On the other hand, one sprawling enormous bureaucracy with eyes to taking jurisdiction over every patient, health record, nurse, doctor and hospital in the country is a recipe for inefficiency and complexity. I have a concern that this would make it easier for special interests to capture policy making when they only have to do so with a single government, i.e. the federal government.

Medicare Locals were a bad idea from the outset. They take a reasonably well functioning private and independent industry group and more or less nationalise it in order to ‘make it better’; without any extant support or endorsement from the AMA.

This has failure written all over it.

First of all, none of these models worked overseas and we knew that well back when this sorry saga started. Secondly, the Medicare Locals aim to replace the doctor to patient care model by creating schemes and incentives to control chronic disease and use other peoples’ money to do so. This is not about ‘patient care’; it’s about arrogant governments holding the belief that they can get ‘better results than doctors’.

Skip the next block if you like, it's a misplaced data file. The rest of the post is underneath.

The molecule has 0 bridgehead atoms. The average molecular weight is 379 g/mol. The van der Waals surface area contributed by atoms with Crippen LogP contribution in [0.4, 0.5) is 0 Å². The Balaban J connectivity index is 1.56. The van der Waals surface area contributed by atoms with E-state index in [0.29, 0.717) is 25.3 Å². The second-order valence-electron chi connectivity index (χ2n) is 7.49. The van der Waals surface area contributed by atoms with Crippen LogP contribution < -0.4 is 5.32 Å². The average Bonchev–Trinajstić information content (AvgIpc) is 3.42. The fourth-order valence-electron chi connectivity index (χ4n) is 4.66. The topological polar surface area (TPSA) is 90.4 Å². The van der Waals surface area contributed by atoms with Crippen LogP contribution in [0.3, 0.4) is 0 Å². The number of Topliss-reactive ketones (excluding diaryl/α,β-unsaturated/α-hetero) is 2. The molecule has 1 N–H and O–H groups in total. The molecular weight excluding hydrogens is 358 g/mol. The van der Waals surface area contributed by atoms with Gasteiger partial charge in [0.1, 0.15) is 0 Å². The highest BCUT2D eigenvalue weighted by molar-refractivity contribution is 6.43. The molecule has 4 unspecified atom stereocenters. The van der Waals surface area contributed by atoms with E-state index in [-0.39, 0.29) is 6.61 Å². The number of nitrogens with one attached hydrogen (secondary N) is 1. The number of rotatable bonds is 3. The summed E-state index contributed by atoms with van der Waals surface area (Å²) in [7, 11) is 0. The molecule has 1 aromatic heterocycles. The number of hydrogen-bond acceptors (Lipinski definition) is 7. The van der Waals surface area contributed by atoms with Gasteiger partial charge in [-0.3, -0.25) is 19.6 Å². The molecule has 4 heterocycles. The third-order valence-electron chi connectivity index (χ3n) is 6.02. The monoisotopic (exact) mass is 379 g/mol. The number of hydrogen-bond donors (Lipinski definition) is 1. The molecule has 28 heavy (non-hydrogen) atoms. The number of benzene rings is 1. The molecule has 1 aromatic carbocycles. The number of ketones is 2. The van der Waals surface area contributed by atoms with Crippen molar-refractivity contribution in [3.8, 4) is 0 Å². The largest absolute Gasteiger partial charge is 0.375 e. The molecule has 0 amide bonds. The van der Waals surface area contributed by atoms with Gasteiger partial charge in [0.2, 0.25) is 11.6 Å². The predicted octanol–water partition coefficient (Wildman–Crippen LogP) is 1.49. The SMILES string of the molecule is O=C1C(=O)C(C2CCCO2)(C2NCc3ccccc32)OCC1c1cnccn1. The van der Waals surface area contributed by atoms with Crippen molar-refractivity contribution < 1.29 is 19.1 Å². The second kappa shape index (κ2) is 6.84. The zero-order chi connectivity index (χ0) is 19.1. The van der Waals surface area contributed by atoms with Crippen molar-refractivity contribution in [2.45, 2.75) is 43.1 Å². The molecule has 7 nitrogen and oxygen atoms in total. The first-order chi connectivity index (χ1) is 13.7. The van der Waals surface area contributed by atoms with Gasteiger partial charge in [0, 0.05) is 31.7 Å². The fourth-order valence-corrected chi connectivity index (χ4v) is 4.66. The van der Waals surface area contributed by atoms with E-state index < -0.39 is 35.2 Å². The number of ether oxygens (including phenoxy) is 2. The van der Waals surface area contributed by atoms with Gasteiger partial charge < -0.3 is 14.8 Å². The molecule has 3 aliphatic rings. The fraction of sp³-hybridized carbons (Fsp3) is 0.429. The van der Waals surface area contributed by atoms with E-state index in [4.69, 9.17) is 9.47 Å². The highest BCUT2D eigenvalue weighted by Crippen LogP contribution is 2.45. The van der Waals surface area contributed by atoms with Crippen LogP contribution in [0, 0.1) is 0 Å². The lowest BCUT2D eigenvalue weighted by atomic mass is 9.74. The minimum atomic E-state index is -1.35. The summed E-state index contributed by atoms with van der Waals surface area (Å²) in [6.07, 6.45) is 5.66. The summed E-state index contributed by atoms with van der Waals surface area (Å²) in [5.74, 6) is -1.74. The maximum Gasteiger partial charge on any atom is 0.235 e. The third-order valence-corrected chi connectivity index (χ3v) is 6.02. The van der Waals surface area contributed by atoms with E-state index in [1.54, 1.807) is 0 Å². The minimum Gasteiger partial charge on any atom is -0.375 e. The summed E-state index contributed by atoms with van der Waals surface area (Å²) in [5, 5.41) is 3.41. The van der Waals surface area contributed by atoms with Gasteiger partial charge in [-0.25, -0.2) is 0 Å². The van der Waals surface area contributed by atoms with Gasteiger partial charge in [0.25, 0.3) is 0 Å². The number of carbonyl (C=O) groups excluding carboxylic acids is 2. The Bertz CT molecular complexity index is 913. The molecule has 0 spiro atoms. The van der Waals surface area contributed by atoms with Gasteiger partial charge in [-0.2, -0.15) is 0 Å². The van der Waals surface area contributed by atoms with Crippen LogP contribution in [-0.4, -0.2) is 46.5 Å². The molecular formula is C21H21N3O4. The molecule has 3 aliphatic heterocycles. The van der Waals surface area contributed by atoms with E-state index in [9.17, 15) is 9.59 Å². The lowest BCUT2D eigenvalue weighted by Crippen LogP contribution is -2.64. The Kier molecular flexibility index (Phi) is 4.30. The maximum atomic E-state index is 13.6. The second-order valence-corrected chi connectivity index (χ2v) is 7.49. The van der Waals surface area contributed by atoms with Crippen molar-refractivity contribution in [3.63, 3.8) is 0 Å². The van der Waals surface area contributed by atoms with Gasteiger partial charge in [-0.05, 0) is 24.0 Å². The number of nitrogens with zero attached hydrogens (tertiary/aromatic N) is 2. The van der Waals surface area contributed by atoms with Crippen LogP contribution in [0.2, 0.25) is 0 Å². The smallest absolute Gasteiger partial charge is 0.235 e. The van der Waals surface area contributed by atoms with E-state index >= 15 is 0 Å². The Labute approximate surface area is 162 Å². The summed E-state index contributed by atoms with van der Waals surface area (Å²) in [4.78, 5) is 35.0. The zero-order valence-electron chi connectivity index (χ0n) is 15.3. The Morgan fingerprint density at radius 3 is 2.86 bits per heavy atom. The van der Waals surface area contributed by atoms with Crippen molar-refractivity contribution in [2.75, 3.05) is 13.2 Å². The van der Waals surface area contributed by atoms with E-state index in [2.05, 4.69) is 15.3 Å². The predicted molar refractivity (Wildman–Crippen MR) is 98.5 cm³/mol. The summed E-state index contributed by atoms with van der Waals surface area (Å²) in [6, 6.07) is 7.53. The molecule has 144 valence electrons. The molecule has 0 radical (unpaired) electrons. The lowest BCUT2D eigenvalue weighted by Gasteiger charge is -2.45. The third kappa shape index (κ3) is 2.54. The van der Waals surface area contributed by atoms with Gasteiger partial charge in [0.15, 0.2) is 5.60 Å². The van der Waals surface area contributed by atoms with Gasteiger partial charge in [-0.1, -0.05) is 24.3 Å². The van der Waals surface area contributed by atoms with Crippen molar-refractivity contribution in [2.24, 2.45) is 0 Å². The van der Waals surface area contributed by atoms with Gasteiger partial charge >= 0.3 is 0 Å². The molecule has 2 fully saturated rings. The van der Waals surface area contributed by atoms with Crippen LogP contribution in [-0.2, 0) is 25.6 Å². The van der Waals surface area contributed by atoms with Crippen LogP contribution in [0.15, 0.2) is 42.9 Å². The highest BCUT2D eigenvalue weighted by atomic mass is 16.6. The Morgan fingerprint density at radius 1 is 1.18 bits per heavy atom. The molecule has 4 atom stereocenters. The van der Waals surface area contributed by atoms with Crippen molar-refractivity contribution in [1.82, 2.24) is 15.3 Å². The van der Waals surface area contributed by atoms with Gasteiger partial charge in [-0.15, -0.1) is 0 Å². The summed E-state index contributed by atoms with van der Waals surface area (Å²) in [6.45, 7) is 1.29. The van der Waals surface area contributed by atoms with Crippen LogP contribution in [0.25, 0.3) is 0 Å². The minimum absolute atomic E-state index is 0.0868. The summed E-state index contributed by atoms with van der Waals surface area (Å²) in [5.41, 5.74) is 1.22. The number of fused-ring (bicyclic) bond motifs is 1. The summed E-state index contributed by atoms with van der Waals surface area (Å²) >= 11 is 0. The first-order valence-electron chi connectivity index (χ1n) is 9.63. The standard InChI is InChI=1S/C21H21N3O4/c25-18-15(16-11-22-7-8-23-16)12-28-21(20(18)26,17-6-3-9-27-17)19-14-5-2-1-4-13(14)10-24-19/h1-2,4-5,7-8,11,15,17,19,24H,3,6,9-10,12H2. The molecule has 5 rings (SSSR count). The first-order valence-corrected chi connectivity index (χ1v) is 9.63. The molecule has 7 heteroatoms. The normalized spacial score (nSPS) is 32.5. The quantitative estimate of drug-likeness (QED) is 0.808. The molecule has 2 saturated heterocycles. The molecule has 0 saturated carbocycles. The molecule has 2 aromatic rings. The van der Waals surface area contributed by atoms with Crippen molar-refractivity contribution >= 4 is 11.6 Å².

Once you open up this ground to any purpose, you open it to all purposes and I disagree with the replacement of the doctor patient primacy on every level.

Every single doctor I speak to is against the changes to healthcare. This is particularly the case in General Practice. Allowing vocal special interests to manipulate health policy is a perversion of the intention of publicly funded health and is amount to theft from patients.

If you want quality, effective and rationalised medical services in Australia; the General Practice fee for service primacy model is the only one worth supporting. And we won’t see that with Roxon.

Grant Ross is a graduate of Medicine and Surgery from The University of Melbourne, where he was also President of the Rural Health Society. 


The Facts Behind The Victorian Nurses Strike

IMG_3115Dr. Grant Ross discusses the damaging impact of the illegal Victorian Nursing Strike:

There is nothing respectable about the nursing strike.